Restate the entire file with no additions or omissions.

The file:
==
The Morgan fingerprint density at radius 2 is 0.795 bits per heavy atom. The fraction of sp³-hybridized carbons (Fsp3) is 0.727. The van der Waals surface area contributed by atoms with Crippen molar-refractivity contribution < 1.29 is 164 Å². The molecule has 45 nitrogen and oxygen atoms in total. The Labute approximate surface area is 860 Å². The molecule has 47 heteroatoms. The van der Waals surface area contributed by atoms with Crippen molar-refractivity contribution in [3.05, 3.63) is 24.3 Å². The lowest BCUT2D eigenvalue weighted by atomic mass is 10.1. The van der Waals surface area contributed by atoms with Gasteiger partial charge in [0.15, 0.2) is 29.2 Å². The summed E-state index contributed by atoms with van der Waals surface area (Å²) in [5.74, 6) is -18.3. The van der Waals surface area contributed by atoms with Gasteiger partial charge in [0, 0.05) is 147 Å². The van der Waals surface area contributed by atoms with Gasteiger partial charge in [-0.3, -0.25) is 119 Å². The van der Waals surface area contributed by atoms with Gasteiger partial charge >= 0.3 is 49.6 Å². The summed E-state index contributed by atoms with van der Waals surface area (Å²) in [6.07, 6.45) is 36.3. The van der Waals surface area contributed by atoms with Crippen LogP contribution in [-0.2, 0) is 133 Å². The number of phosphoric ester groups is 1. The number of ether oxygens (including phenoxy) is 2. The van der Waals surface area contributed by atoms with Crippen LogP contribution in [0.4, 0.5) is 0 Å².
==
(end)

The Morgan fingerprint density at radius 2 is 0.795 bits per heavy atom. The fraction of sp³-hybridized carbons (Fsp3) is 0.727. The van der Waals surface area contributed by atoms with Crippen molar-refractivity contribution < 1.29 is 164 Å². The molecule has 45 nitrogen and oxygen atoms in total. The Labute approximate surface area is 860 Å². The molecule has 47 heteroatoms. The van der Waals surface area contributed by atoms with Crippen molar-refractivity contribution in [3.05, 3.63) is 24.3 Å². The lowest BCUT2D eigenvalue weighted by atomic mass is 10.1. The van der Waals surface area contributed by atoms with Gasteiger partial charge in [0.15, 0.2) is 29.2 Å². The summed E-state index contributed by atoms with van der Waals surface area (Å²) in [5.74, 6) is -18.3. The van der Waals surface area contributed by atoms with Gasteiger partial charge in [0, 0.05) is 147 Å². The van der Waals surface area contributed by atoms with Gasteiger partial charge in [-0.3, -0.25) is 119 Å². The van der Waals surface area contributed by atoms with Gasteiger partial charge >= 0.3 is 49.6 Å². The summed E-state index contributed by atoms with van der Waals surface area (Å²) in [6.07, 6.45) is 36.3. The van der Waals surface area contributed by atoms with Crippen LogP contribution in [-0.2, 0) is 133 Å². The number of phosphoric ester groups is 1. The number of ether oxygens (including phenoxy) is 2. The van der Waals surface area contributed by atoms with Crippen LogP contribution in [0.4, 0.5) is 0 Å².